Improving the atmosphere in the MRC
Air conditioning for the field house and de-humidifiers for the two ice rinks are on the agenda for Slave Lake’s multi-rec centre. The town got a federal grant to cover some of this, and had a decision to make; go with all three; go with a lower-capacity de-humidifier in Arena 2 (and save some money) or go without the de-humidifier altogether in Arena 2.
Council heard that because it gets ice in August, Arena 1 badly needs de-humidification. It’s less of a concern in Arena 2, but humidity can occasionally cause problems there too.
As usual, money was an issue. The full package would put the project $106,000 over budget, said Baird. With a reduced-capacity de-humidifier in Arena 2 (Option ‘D’), that amount would be cut to $30,500.
“I want to do it right the first time,” said councillor Darin Busk.
“A big ditto,” said councillor Julie Brandle.
“Is the M.D. contributing?” asked councillor Joy McGregor.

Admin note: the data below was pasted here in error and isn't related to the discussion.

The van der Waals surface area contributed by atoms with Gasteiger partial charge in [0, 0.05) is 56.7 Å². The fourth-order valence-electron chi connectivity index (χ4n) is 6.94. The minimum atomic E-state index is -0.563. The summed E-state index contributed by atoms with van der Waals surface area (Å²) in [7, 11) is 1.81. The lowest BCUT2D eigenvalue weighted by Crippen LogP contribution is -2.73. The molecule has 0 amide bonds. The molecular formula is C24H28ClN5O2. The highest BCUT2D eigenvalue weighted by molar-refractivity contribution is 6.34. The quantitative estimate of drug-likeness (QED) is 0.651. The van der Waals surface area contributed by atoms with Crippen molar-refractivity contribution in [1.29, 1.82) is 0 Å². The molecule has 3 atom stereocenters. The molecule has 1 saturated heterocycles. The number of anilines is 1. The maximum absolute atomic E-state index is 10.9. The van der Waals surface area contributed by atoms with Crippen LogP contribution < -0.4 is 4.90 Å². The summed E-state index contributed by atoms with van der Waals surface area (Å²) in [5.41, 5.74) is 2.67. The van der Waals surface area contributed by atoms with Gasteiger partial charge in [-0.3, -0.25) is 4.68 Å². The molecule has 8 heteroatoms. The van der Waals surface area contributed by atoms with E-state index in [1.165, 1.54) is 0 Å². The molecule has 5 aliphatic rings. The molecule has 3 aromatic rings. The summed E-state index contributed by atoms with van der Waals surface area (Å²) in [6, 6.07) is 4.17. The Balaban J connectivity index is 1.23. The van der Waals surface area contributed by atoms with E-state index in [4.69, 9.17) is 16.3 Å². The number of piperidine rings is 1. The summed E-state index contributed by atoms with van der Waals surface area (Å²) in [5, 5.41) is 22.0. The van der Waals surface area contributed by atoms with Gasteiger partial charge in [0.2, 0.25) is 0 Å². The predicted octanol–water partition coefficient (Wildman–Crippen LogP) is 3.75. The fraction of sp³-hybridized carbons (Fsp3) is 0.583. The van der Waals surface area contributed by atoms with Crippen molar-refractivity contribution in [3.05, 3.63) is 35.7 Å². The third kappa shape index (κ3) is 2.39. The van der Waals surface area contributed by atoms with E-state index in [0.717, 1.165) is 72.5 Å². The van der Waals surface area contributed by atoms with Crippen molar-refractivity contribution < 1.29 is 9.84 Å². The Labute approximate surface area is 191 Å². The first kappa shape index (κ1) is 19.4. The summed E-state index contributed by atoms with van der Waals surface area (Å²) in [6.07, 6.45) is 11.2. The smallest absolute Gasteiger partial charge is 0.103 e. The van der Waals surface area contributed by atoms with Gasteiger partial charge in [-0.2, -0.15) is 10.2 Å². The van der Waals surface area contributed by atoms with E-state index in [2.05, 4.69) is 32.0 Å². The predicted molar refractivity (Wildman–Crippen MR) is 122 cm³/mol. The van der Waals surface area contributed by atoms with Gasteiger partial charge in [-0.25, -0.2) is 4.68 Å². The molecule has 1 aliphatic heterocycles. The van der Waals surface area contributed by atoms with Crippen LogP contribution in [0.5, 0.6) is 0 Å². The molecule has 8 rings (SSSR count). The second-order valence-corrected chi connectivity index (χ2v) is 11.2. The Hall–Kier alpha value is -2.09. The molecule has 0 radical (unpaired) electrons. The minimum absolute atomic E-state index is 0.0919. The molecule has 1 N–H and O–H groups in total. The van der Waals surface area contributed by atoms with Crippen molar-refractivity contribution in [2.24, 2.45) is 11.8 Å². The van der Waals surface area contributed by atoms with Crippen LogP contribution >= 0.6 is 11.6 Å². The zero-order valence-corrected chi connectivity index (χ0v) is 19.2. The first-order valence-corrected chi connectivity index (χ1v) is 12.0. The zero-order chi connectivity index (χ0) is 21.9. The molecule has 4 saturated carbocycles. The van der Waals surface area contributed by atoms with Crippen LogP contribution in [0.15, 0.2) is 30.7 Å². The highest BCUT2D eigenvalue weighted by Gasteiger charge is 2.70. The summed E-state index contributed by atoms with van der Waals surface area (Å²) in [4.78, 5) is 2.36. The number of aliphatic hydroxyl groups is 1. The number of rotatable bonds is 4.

“Zero dollars,” said mayor Tyiler Warman.
“I don’t like to see us go over budget,” said councillor Brice Ferguson.
“I agree with councillor Ferguson,” said Warman.
Council passed the motion to go with Option ‘D’, by a 6 – 1 vote, with Brandle opposed.
Equipment supplier CIMCO gets the contract, and will hire local contractors to do the work, Baird said.

Dilemma #2
Council faced its second difficult decision of the night, in the form of a request for a waiver of the rental fee for the annual Christmas Craft Sale. The event is done in aid of a couple of local charities, council was reminded, and the town has helped out by waiving the fee (around $1,100) in the past.
“We don’t have any money,” said councillor Missal, bluntly.
“It’s not as if we have to hand over the money,” pointed out mayor Tyler Warman.
“We have a lot of direct expenses on it,” said town manager Brian Vance. “And it’s (the cost of running the MRC) subsidized already.”
“It attracts people to the community,” Warman responded. “It’s a special circumstance.”
Councillor Darin Busk was in the other camp.
“Where do we draw the line?” he asked. “How do you say ‘no’ to the next group that comes in? We said ‘no’ to the provincials,” he reminded his colleagues.